Many industries make a lot of money by making women feel dissatisfied with themselves: the cosmetics industry, the fashion industry, and the diet products industry, to name a few. I refuse to feel miserable about my size and shape just to satisfy some corporation's desire to take my money away from me.
So. That's what I sent him. I never received a reply back from him. Not that I necessarily expected one!
Don't get me wrong - I recognize that a certain level of excess weight is dangerous to one's health and for that reason I don't validate or make excuses for obesity. Before my weight loss, I was in that danger zone myself. But I strongly believe that there is a variety of body shapes that falls within the healthy and attractive range and I think it's annoying when people like James allow the U.S. entertainment industry and advertisers to shape their attitudes about what constitutes an attractive body.
Yes, I still have some softness around my belly. I do want to focus some on toning my abdominal muscles, but not to satisfy James and others like him. I don't need the approval of people who let themselves be led by the nose by the television industry who pulls in a bundle of money from advertisers pitching expensive weight loss products. I want to do it because it'll make me a better dancer, with better abdominal isolations.
What do you think? Look at both this photo and the one above. These are a representative sample of the pictures that appeared on my web site at the time I received the message from him.
Is my stomach poochy? I always thought a pooch was a dog! I guarantee, my stomach does not bark! Admittedly, it sometimes growls a little, and maybe even begs, plays dead, and rolls over. But I don't think I'll ever succeed in teaching it to speak, play fetch, or shake hands. It has never bitten anybody.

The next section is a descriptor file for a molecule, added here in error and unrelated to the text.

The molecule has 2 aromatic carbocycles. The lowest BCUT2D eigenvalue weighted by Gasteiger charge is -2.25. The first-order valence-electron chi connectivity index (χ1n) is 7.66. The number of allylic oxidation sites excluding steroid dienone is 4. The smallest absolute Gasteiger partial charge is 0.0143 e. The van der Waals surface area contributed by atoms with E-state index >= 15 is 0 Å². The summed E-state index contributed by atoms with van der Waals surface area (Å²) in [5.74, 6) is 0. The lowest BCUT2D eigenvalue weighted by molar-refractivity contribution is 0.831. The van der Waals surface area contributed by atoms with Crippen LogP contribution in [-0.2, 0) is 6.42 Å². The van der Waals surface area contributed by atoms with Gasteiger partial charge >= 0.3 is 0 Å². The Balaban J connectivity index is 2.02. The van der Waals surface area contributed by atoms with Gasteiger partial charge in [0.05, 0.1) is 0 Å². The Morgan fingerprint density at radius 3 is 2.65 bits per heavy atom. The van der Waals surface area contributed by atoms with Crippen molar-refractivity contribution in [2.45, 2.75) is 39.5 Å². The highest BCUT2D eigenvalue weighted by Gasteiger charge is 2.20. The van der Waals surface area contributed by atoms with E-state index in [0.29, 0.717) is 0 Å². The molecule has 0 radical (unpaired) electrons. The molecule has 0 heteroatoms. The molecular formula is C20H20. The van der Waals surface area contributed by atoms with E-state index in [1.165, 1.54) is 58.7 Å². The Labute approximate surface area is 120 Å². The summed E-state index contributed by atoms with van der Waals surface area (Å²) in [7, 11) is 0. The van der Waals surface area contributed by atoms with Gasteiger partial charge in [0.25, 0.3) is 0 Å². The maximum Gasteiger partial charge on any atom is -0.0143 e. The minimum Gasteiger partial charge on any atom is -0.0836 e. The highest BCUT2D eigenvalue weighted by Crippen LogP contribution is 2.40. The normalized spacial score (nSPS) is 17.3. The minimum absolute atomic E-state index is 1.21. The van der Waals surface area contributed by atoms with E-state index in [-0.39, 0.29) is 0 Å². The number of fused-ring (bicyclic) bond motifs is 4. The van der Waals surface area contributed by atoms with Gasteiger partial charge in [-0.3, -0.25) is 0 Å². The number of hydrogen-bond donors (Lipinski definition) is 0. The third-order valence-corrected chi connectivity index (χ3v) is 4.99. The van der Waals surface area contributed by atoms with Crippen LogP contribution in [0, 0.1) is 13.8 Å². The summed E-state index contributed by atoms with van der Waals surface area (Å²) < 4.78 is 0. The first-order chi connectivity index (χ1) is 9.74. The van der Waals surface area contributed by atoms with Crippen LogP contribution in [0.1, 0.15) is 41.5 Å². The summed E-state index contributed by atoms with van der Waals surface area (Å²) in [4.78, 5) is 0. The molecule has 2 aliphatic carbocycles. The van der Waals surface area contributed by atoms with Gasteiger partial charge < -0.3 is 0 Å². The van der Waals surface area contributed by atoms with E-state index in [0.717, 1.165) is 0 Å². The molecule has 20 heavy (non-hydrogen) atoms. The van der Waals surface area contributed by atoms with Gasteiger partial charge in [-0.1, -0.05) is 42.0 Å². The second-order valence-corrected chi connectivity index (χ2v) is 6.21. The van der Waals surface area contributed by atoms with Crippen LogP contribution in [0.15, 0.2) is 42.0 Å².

Although I'll admit to a bit of softness in the middle, is that really a bad thing? Sculpted muscles are linked to hormones in the body - particularly testosterone. Most women do not possess the testosterone needed to created hard, cut six-packs even when our muscles are strong and well-toned.
I personally think the softness is more feminine than the hard-bodied look, and I'm not ashamed to be female. I don't aspire to having the figure of a thin adolescent boy, nor do I want the six-pack abs of a man who spends hours pumping iron in the gym..
PHOTO CREDIT: Both photos on this page were taken by John Rickman of San Jose, California.
What about that American standard of beauty that puts forward the idea that adult women should have the bodies of teen-age boys? What's wrong with having a little softness around the stomach? Do you agree with what I told James in my reply to him? Why do you think he wrote that e-mail to me? Do you think he sincerely wanted to have a dialogue with me regarding his questions, or do you think he was gleefully trying to provoke an indignant reaction? What would you have said to him?
Poochy belly indeed! Harrumph!!!